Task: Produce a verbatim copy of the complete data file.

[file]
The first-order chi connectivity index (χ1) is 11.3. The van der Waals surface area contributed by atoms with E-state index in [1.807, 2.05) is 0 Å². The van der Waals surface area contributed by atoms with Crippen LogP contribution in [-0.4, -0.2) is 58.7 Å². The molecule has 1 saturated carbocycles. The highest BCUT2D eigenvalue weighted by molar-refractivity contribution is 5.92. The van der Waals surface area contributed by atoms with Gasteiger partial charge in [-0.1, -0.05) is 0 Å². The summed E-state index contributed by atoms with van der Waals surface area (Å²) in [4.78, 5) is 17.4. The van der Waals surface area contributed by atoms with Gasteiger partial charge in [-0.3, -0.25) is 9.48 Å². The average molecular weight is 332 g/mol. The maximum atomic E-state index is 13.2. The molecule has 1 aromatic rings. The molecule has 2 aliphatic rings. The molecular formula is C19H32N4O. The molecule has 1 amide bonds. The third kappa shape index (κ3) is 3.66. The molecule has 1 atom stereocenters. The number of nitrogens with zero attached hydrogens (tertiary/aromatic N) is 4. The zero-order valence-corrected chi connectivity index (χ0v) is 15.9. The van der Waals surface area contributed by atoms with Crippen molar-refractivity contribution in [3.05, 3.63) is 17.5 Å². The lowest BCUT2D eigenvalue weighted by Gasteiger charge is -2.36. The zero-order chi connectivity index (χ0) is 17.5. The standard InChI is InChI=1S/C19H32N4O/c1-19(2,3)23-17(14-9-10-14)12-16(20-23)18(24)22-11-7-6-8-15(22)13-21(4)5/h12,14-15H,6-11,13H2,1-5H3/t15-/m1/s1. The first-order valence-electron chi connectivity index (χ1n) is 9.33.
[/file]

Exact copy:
The first-order chi connectivity index (χ1) is 11.3. The van der Waals surface area contributed by atoms with E-state index in [1.807, 2.05) is 0 Å². The van der Waals surface area contributed by atoms with Crippen LogP contribution in [-0.4, -0.2) is 58.7 Å². The molecule has 1 saturated carbocycles. The highest BCUT2D eigenvalue weighted by molar-refractivity contribution is 5.92. The van der Waals surface area contributed by atoms with Gasteiger partial charge in [-0.1, -0.05) is 0 Å². The summed E-state index contributed by atoms with van der Waals surface area (Å²) in [4.78, 5) is 17.4. The van der Waals surface area contributed by atoms with Gasteiger partial charge in [-0.3, -0.25) is 9.48 Å². The average molecular weight is 332 g/mol. The maximum atomic E-state index is 13.2. The molecule has 1 aromatic rings. The molecule has 2 aliphatic rings. The molecular formula is C19H32N4O. The molecule has 1 amide bonds. The third kappa shape index (κ3) is 3.66. The molecule has 1 atom stereocenters. The number of nitrogens with zero attached hydrogens (tertiary/aromatic N) is 4. The zero-order valence-corrected chi connectivity index (χ0v) is 15.9. The van der Waals surface area contributed by atoms with Crippen molar-refractivity contribution in [3.05, 3.63) is 17.5 Å². The lowest BCUT2D eigenvalue weighted by Gasteiger charge is -2.36. The zero-order chi connectivity index (χ0) is 17.5. The standard InChI is InChI=1S/C19H32N4O/c1-19(2,3)23-17(14-9-10-14)12-16(20-23)18(24)22-11-7-6-8-15(22)13-21(4)5/h12,14-15H,6-11,13H2,1-5H3/t15-/m1/s1. The first-order valence-electron chi connectivity index (χ1n) is 9.33.